Sure, the spiritual and paranormal world is rife with frauds, but most victims of disreputable hucksters are deeply hurting - that's why they're vulnerable to begin with. Many are intellectually sharp, but in their grief and/or angst, they more likely to find more solace from a life-affirming snake oil salesman than from a snarky blogger calling them an idiot for seeking relief to begin with.
But a mutually respectful dialogue between proponents and sceptics requires an internal dignity that professional debunkers apparently don't seem to possess.

It doesn't help that the mainstream media seems to think that rational discussion doesn't sell. If Robert had been quoted in the Newsweek article, it would have opened up a whole new line of discourse, but that might have required some intellectual work on the part of the reader. We wouldn't want to risk that, would we?

Moynihan agrees with its worldview, but as the subtitle makes it clear is not an uncritical supporter (‘Inside a brilliant, nerdy, arrogant, sort of admirable, sort of insufferable movement that questions everything – and wants to upend the way you live and think’.

Sadly, they Do Not want to question everything. That's one reason the term "skeptical" movement is a sham. A true Skeptic would question materialism as well as so called supernatural experience. But, if you hear somebody say "I had a dream that a football game would end a certain way." "Then when I watched it the exact thing happened that I saw in my dream."

Now, a true "skeptic" would say "Well, maybe you did have a precognitive dream." But, you might also be adding things in your own memory and arranging them to "seem" like the dream happened. "Lets set up a test." The next time you have a dream like that, write it down. Give it to somebody you trust. Then lets see how accurate it is.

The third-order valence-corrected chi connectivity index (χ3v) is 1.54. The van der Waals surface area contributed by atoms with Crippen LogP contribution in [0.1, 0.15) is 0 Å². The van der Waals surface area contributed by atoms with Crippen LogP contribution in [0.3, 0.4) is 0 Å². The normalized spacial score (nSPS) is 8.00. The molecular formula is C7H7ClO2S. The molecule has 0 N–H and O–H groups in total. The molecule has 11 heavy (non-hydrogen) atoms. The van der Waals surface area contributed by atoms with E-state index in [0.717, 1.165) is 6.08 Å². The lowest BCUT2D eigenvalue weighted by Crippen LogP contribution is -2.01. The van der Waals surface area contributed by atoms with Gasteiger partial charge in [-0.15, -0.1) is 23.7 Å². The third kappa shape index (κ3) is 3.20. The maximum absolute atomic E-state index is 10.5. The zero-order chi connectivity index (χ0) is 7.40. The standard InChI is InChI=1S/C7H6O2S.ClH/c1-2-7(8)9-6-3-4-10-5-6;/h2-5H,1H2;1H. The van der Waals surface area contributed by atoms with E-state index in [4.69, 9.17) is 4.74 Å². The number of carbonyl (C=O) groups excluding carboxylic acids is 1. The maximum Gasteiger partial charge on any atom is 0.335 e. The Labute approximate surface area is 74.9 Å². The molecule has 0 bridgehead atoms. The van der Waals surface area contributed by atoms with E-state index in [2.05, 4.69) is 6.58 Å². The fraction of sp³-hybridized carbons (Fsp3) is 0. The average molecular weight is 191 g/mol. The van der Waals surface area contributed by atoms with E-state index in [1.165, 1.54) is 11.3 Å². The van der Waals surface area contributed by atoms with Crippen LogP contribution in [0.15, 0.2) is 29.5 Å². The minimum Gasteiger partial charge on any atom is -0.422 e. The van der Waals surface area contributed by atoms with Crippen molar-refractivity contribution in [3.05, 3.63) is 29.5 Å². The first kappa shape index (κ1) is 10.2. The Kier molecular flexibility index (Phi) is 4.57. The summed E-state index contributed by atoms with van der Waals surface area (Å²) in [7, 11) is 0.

However, the current "skeptical" movement member would say something like this. "Bullshit, dreams are just a mishmash of the days events and there is no way to see the future because the future hasn't happened yet. IT' SCIENCE!

See the difference? :-)

Actually Steve your observation is proof of precognition because people like that always know the answer before the question has been asked :)

Spot on Steve! If I could express seemingly complex issues that succinctly, I'd have added another comment to the Physical Mediumship post by now!

Sadly (re what Billy said earlier) I have doubts whether the movement will become 'diluted' by moderates. There's been a debate going on between 'dry' and 'wet' skeptics from the word 'go'. The 'wets' (e.g. Marcello Truzzi) haven't got any repressed anger to vent. The 'dry' variety have and that is precisely why they're attracted to the movement in the first place.

They see the aggressive rhetoric and selective moral compass of people like Randi and his ilk, and think it's ok to be the same. And it gives them a visceral buzz linked to an ideology.